Historical places, airship, Bedfordshire local history, airships, national heritage sites, historic preservation, attractions in the UK, heritage sites in the UK, historical monuments, historical landmarks, tourist attractions in the UK, places in UK to visit, tourist in England, historical tourism, R101 and R100 airships.

Eye witness accounts 1939-1960

The following extracts are taken from stories gathered by the BBC during 2003-2006 as part of a project entitled 'WW2 Peoples War' which aimed to record personal memories of life in WW2.
'I remember my father bringing home parachutes (he worked for the Air Ministry) and my mother would make clothes for us - Father also made us shoes by plaiting rope (bright red and orange) and used the material from barrage balloons cut into strips and sewn to make straps to fasten them. We thought they were lovely and now in 2004 I still have some of this coloured rope!' Sylvia Baker (nee Roberts) Clapham, Bedford
'When we lived in Acacia Road, I would go up in our bedroom when there was a lightning strike because if they didn't get the balloons down quickly enough at Cardington they would explode. Sometimes they got free. They would send a fighter to shoot them down. One got free and bounced around at the back of Moulton They camouflaged the balloon sheds to look like big apartment blocks.' Michael Darlow, Bedford

'One of my sisters was making the barrage balloons in the fabric shop and the other one was in the Drawing Office where they used to do the designing of the balloons and that. Towards the later part of the war they not only made barrage balloons but they also made tanks and guns of fabric. Blow up tanks and guns as decoys in Europe. On the Front Line they would be quite effective I suppose from the air...' Gerald How, Bedford
'We used to listen to Lord Haw Haw broadcast on the radio and he was pretty well clued up, they were the Germans as to what was going on because one thing in particular was that as you go from Bedford to Cardington, towards Shortstown there used to be a bridge that you'd cross and at that time they were doing some road works on it, rebuilding it - and do you know, Lord Haw Haw announced that on the radio!' Gerald How, Bedford

This photograph shown with kind permission of Mrs Margaret Cox who still lives in our village shows she and other ladies who worked in the canteen on the camp during WW2. In her own words....
'This photograph was taken outside the civilian canteen around 1942-1945 although the work was hard we had some great times. During the morning we would go over to the Offices and Fabric Shop with a trolley with tea and coffee for the workers, then at lunch time meals were served. I worked in a small room come shop off the canteen selling different chocolates and sweets when available as there was still rationing. I met my husband while working in the canteen. He was an MT driver working at 25 MT Hartelbury. He used to come to Cardington regularly. We moved and came to live in Shortstown in Oct 1955 - he got a transfer from Hartelbury"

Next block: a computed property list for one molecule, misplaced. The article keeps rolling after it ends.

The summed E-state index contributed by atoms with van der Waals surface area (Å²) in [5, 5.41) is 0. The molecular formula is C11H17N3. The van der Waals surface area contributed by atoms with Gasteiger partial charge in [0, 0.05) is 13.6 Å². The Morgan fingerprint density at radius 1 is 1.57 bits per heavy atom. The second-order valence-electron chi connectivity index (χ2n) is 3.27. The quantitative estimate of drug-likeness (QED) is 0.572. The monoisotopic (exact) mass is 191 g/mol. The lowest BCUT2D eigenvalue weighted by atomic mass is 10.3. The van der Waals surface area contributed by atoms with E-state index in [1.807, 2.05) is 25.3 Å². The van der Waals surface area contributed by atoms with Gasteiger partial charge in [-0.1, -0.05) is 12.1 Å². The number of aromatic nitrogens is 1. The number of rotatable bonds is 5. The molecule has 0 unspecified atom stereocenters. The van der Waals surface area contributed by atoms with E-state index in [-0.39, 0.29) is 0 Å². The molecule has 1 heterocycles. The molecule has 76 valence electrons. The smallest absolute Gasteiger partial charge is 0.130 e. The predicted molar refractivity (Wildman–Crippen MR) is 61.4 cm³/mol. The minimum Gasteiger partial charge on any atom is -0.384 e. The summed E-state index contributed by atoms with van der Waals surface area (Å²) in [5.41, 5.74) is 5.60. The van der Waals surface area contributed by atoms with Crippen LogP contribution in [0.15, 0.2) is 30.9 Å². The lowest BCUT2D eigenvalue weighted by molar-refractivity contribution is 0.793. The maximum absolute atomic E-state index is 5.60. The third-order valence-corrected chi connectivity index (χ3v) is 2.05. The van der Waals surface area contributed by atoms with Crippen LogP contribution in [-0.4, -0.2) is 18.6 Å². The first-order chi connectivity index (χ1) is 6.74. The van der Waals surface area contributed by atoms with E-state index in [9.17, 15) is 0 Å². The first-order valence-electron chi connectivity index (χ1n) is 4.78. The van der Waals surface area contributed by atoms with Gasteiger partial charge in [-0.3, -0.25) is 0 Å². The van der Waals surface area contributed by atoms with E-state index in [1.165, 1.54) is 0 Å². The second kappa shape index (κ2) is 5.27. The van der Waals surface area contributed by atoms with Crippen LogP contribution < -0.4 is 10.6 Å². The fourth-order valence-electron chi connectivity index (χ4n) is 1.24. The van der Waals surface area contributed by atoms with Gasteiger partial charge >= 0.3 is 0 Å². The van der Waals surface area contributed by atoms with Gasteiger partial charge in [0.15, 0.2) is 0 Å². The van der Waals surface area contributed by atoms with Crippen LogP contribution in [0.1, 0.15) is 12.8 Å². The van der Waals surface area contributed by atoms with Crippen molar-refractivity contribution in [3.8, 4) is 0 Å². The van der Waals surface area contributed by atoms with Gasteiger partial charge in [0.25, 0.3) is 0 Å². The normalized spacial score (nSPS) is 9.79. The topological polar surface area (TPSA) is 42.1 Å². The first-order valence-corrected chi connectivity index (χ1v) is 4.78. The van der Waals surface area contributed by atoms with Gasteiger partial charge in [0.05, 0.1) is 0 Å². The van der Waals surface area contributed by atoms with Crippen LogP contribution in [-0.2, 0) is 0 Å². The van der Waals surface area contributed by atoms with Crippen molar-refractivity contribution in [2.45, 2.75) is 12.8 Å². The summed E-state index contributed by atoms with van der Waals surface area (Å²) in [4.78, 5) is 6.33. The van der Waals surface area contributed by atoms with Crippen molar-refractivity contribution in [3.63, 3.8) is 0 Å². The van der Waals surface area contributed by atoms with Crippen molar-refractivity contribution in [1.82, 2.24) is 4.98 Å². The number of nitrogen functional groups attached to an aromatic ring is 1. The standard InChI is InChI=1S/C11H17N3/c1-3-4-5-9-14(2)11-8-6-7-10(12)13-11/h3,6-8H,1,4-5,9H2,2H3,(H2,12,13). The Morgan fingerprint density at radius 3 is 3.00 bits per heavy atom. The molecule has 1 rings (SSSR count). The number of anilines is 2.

Thank you Mrs Cox!

Margaret Cox canteen teamSM

Below are a few extracts taken from an account by Mr Colin Crane in the BBC WW2 Peoples War archives recounting his childhood memories of RAF Cardington.
''RAF Cardington - My home (a fairly new council housing estate of 1937/8 on the Cardington Rd) was located en route and very near to RAF Cardington and it was usual and very common for us lads to stand in the street waiving to several very large canvas back lorries that were often full of military/RAF personnel being transported to and from RAF Cardington. This was the case well in to the early 1950’s.

Other grey/blue lorries transported extremely large ‘Gas Bottles’ that the local kids always believed were ‘bombs’. RAF Cardington was a local base where enormous barrage balloons were made and repaired/tested. The gas bottles were used to fill these barrage balloons.

This base was also a major local civilian employer, many men and women from my area were employed at ‘The Drome’ (Aerodrome) as RAF Cardington was known locally. I cannot remember anyone owning a car and all people I knew would cycle to and from work , many came home to lunch too as most workers did of that era.
Cardington ‘Hangars’ Planes and Parachutes - Formations of several planes still flew overhead, sometimes ‘bombers’ from East Anglia as well as other planes, as often seen in old films these days. Spitfire style prop planes also flew to and from RAF Cardington and the local boys watched in awe. We would sometimes walk or cycle to the boundary fence to watch the balloons being winched or planes taking off etc.

My schools (Kingsbrook School for 7-11 year olds) also the Silver Jubilee infants and secondary schools were suitably located just a mile, as the crow flies from RAF Cardington and we would sit in classes and spot parachute drops from tethered balloons, also prop planes flying to and from the grass runways at Cardington several times a day, every day.''

These must have been very exciting times for young boys back then!

You are viewing the text version of this site.

To view the full version please install the Adobe Flash Player and ensure your web browser has JavaScript enabled.

Need help? check the requirements page.

Get Flash Player